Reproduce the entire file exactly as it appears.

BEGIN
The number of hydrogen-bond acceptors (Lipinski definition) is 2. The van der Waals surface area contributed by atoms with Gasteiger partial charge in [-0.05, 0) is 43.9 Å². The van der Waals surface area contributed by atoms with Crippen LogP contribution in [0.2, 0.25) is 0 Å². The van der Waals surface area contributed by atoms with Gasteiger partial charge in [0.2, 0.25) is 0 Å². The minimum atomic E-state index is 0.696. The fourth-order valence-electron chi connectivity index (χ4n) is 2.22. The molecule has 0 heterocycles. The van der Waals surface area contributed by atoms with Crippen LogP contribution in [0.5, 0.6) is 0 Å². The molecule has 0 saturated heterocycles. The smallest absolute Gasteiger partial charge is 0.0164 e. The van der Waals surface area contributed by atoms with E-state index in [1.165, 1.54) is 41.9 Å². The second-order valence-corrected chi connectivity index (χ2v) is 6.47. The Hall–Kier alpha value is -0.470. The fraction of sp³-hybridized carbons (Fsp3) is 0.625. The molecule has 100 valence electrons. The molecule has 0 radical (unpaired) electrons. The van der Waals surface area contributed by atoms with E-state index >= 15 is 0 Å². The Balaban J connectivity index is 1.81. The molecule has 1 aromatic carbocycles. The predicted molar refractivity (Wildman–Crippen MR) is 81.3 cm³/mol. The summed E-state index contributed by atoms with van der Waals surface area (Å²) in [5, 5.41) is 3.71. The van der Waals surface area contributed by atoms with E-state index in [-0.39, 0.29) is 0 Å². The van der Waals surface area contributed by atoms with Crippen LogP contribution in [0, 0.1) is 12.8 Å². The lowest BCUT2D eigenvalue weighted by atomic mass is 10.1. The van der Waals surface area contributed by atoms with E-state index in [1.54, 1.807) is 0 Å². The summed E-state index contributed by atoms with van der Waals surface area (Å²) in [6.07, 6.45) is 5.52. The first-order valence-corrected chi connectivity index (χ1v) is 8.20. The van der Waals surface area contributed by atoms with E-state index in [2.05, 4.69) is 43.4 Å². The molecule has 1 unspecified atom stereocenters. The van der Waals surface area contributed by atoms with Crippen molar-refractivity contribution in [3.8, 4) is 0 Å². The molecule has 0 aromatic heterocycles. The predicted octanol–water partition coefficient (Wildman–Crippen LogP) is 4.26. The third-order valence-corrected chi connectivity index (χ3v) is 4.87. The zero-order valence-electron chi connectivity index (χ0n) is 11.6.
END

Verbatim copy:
The number of hydrogen-bond acceptors (Lipinski definition) is 2. The van der Waals surface area contributed by atoms with Gasteiger partial charge in [-0.05, 0) is 43.9 Å². The van der Waals surface area contributed by atoms with Crippen LogP contribution in [0.2, 0.25) is 0 Å². The van der Waals surface area contributed by atoms with Gasteiger partial charge in [0.2, 0.25) is 0 Å². The minimum atomic E-state index is 0.696. The fourth-order valence-electron chi connectivity index (χ4n) is 2.22. The molecule has 0 heterocycles. The van der Waals surface area contributed by atoms with Crippen LogP contribution in [0.5, 0.6) is 0 Å². The molecule has 0 saturated heterocycles. The smallest absolute Gasteiger partial charge is 0.0164 e. The van der Waals surface area contributed by atoms with E-state index in [1.165, 1.54) is 41.9 Å². The second-order valence-corrected chi connectivity index (χ2v) is 6.47. The Hall–Kier alpha value is -0.470. The fraction of sp³-hybridized carbons (Fsp3) is 0.625. The molecule has 100 valence electrons. The molecule has 0 radical (unpaired) electrons. The van der Waals surface area contributed by atoms with E-state index >= 15 is 0 Å². The Balaban J connectivity index is 1.81. The molecule has 1 aromatic carbocycles. The predicted molar refractivity (Wildman–Crippen MR) is 81.3 cm³/mol. The summed E-state index contributed by atoms with van der Waals surface area (Å²) in [5, 5.41) is 3.71. The van der Waals surface area contributed by atoms with E-state index in [-0.39, 0.29) is 0 Å². The van der Waals surface area contributed by atoms with Crippen LogP contribution in [0, 0.1) is 12.8 Å². The lowest BCUT2D eigenvalue weighted by atomic mass is 10.1. The van der Waals surface area contributed by atoms with E-state index in [1.54, 1.807) is 0 Å². The summed E-state index contributed by atoms with van der Waals surface area (Å²) in [6.07, 6.45) is 5.52. The first-order valence-corrected chi connectivity index (χ1v) is 8.20. The van der Waals surface area contributed by atoms with E-state index in [2.05, 4.69) is 43.4 Å². The molecule has 1 unspecified atom stereocenters. The van der Waals surface area contributed by atoms with Crippen molar-refractivity contribution in [3.8, 4) is 0 Å². The molecule has 0 aromatic heterocycles. The predicted octanol–water partition coefficient (Wildman–Crippen LogP) is 4.26. The third-order valence-corrected chi connectivity index (χ3v) is 4.87. The zero-order valence-electron chi connectivity index (χ0n) is 11.6.